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JAMESTOWN â€“ When Judith Bell retired after 24 years as director of the Jamestown Philomenian Library, the ad for her replacement might just as well have read, Wanted: Legend in Training.
The woman who stepped forward to fill her shoes â€“ and was chosen unanimously by the hiring committee and the library board â€“ has had lots of small-town experience but is poised to guide the Jamestown facility into the modern electronic era of e-reading.
Raised in East Greenwich, South Kingstown resident Donna Fogarty graduated from the University of New Hampshire with a degree in English and earned a masterâ€™s in library and information sciences from the University of Rhode Island.
She got her start as a volunteer in Windsor, Vermont, a typical New England small town. â€śAfter the director left, I was asked to take her place,â€ť she recalls. â€śWindsor was a little smaller than Jamestown and very similar.â€ť
She worked part-time for seven years before finding a full-time position as circulation supervisor and reference librarian for the South Kingstown Free Library in Peace Dale and Wakefield.
When the Jamestown job opened, Donna pounced.
â€śI had been looking at the job sites for quite awhile,â€ť she says. â€śI was looking for a challenge.â€ť
Sheâ€™ll certainly get her wish.
â€śThe challenge here will be in assisting this library to move forward with new technology while keeping one foot in tradition. That will involve basic, traditional services but, with the [bad] economy and high gas prices, we need to look at downloadable texts. You donâ€™t even need to leave home.â€ť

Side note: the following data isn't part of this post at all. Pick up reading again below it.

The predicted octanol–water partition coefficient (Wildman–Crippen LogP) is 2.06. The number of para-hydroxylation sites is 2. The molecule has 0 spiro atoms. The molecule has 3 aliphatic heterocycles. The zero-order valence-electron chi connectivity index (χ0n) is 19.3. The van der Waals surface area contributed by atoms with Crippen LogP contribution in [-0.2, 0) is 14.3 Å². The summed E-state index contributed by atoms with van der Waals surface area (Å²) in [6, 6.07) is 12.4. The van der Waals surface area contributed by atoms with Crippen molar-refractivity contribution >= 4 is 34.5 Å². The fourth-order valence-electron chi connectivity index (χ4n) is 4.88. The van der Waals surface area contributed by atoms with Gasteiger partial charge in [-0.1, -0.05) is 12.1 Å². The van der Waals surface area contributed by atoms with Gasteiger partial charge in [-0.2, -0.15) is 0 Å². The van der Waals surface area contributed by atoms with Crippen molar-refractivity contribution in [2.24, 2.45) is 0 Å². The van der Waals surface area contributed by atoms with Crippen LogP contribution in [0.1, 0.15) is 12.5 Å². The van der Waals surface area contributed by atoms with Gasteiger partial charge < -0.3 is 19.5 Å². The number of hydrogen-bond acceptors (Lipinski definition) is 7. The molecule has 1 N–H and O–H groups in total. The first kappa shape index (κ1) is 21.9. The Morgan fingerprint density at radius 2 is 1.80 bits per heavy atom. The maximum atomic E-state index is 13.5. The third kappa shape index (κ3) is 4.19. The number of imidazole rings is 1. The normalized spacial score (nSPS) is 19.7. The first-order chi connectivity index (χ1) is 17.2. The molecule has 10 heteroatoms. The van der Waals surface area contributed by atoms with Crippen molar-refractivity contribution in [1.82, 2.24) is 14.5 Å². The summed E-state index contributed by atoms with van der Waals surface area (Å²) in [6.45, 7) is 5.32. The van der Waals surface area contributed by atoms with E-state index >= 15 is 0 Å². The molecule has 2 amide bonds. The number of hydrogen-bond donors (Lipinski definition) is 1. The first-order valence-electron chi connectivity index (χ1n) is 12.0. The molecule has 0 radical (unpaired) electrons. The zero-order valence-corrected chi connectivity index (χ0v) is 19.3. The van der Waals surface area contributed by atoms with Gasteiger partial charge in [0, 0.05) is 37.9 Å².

She says itâ€™s possible to create audio books by downloading to a sound device such as an iPod or an MP3 player. To many traditionalists who like to hold and savor a book, these techniques sound like science fiction.
Another task Donna has identified is â€śutilizing space. The new technology will be a priority in the next couple of years.â€ť
The Jamestown library has more than 5,000 members; foot traffic doubles in the summer tourist season.
â€śThe off-season is very busy, too,â€ť notes Donna. â€śWe have lots of mothers and children at story hour. People come in to the use the computers; itâ€™s very popular after school. Weâ€™re open on Sundays and the North Kingstown library is closed so some of [those patrons] come over here.â€ť
She says the libraryâ€™s circulation department processes 1,000 items every day.
Donna confesses she was not always a devoted reader, as are many in her profession. But she knows precisely when she fell in love with books.
â€śThe turning point was after eighth grade. We were going on a family vacation to New Hampshire and my mother gave me The Catcher in the Rye [by J.D. Salinger],â€ť she recalls. â€śI remember nothing about the camping trip; I just remembered The Catcher in the Rye. We came home and I couldnâ€™t get enough to read.â€ť
After she married and had kids, Donna detoured through childrenâ€™s literature but got back on track. Stephen King, whose books she discovered in high school, is still a favorite.
At her desk, she has a coffee mug with the inscription, â€śSo many books â€¦ so little time.â€ť It has inspired her to be creative in finding reading time.
â€śI love to read so much I squeeze in a book when Iâ€™m on the treadmill by using electronic download. Right now Iâ€™m reading The Terror by Dan Simmons.â€ť
Donna says the change libraries face in the future, is â€śexciting. We embrace it because it extends our scope.â€ť
Martha Smith is an independent contractor for Southern Rhode Island Newspapers. She can be reached at email@example.com.